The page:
There are outspoken people like Peter, and quieter ones like his brother Andrew. Imagine those two trying to run a fishing business together! When Jesus said, “Confront the brother who wronged you,” (18:15) Peter was already there.
In front of his brother, Peter thought out loud, “Lord, how often does my brother wrong me and I forgive him? As many as seven times?” (18:21).
Fool me once, shame on you. Fool me twice, shame on me. It won’t happen a third time, because I’m putting distance between us. Seven times, Peter? You’ve got to be kidding!
“No, not seven times,” Jesus said. Peter’s grimacing face relaxed. Then the rest of Jesus’ statement hit him, “Seventy-seven times!” (18:22)
That’s mad! Who would ever react like that?
Actually, we have a history of reacting that much to a brother’s hurt.
Long ago, people rejected God’s authority, grasping the knowledge of good and evil for ourselves (Genesis 3). With evil in control, we’re like the angry Cain — brother destroying brother. God does not satisfy our desire for vengeance: he let Cain live, a wanderer away from the presence of the Lord (Genesis 4:16). In just seven generations, Cain’s most legendary descendant bragged:
Genesis 4 23 I have killed a man for wounding me, a young man for injuring me. 24If Cain is avenged seven times, then Lamech seventy-seven times. (NIV)
How does God ever expect to restore justice to a world where the good guys die, so the violent take over? God’s answer is not death for the killers; it’s life for the grieving. God gave them a vulnerable gift — a child (Genesis 4:25-26).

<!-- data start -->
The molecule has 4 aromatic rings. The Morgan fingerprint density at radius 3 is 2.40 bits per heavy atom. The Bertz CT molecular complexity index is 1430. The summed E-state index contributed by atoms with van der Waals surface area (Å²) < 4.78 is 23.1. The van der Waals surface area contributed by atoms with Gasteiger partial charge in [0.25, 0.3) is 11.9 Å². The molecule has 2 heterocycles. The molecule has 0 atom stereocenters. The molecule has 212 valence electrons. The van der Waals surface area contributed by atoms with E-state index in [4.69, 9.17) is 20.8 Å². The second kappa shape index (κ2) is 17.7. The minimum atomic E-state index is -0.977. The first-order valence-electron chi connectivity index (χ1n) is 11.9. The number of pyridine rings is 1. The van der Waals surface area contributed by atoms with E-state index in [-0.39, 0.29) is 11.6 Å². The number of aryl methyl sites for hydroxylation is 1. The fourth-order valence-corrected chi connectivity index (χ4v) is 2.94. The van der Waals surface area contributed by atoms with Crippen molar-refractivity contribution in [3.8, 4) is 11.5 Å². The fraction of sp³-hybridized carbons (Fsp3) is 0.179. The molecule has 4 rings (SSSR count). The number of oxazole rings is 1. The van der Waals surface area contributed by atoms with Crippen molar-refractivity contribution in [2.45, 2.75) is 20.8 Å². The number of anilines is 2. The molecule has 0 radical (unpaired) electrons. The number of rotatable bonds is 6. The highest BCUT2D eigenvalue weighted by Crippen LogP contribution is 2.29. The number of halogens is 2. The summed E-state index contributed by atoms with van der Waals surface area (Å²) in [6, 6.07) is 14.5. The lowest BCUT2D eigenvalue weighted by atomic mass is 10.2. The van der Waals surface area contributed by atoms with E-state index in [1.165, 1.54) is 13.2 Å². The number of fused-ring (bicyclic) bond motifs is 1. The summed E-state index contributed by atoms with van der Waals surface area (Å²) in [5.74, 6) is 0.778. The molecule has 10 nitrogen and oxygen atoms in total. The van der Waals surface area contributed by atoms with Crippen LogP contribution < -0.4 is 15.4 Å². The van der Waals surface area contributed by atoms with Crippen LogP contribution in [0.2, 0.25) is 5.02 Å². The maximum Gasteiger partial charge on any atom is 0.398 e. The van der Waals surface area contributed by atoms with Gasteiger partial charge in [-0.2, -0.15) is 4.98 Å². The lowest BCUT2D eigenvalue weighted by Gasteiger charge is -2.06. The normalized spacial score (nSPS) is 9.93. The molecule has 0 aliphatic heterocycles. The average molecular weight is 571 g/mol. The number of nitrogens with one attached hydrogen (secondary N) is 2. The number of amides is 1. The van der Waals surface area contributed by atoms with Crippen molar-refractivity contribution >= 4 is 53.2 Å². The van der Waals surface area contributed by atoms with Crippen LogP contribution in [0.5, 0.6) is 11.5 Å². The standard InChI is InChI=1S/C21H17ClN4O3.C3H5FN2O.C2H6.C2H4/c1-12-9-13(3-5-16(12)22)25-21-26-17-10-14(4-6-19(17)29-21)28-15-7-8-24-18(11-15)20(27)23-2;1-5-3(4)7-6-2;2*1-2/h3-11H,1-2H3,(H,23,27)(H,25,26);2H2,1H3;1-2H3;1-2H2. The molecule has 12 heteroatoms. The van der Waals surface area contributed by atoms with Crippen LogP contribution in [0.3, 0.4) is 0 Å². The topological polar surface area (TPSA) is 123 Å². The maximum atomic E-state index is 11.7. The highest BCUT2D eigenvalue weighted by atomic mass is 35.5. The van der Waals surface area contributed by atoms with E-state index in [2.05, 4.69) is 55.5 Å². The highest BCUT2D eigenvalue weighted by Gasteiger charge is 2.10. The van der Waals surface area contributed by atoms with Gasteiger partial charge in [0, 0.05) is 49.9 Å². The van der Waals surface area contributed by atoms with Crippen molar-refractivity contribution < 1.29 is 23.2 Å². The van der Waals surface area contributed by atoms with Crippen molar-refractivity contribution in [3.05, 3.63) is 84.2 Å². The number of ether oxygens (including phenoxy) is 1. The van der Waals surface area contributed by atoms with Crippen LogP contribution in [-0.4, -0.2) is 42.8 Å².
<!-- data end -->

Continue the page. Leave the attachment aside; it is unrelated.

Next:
Jesus’ goal was restoring the world as a kingdom of God, a planet in God’s presence. But the killers were in power. They had already “searched for the child to kill him” (Matthew 2:13). The Son appointed to restore God’s reign (16:16; 17:5) did not expect to escape the killers who controlled Jerusalem; he expected that when they gave him death, God would give him life (16:21; 17:9, 22-23). The resurrection was God forgiving his world.
To enter this restored world (the kingdom of heaven) is to change, as powerless as children (18:1-5). We leave vengeance to God (18:6-9), trusting the shepherd who wants none of his little ones to perish (18:10-14). We confront each other to restore relationships, unlocking heaven’s authority on earth (18:15-20). We extend unmeasured forgiveness, as our sovereign forgives the world’s debt against him (18:21-35).
Forgiving seven times isn’t enough. Some seek vengeance seventy-seven times, so we cannot forgive any less. It’s the only way to experience God’s kingdom in his anointed.
Forgiveness takes us all the way: from crushing brokenness, to the heart of God.
Open Matthew 18:21-22.
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R. T. France, The Gospel of Matthew, NICNT (Grand Rapids, MI: Eerdmans, 2007), 701 footnote 1:
The KJV rendering “seventy times seven” (i.e. 490 times), still represented in some English versions, is a literal reproduction of the idiom ἑβδομηκοντάκις ἑπτά which is better understood as an idiomatic way of expressing the adverbial form of the compound number “seventy-seven” in Greek (N. Turner, Syntax 187–188; R. H. Gundry, Use 140; Luz, 2.465, n. 1 regards the phrase as “not completely correct” for 77 times, and as “even less correct” for 490 times). Its meaning here is determined by the clear allusion to Gen 4:24, where the same phrase ἑβδομηκοντάκις ἑπτά in the LXX translates the Hebrew šibʿîm wešibʿâ, “seventy-seven.”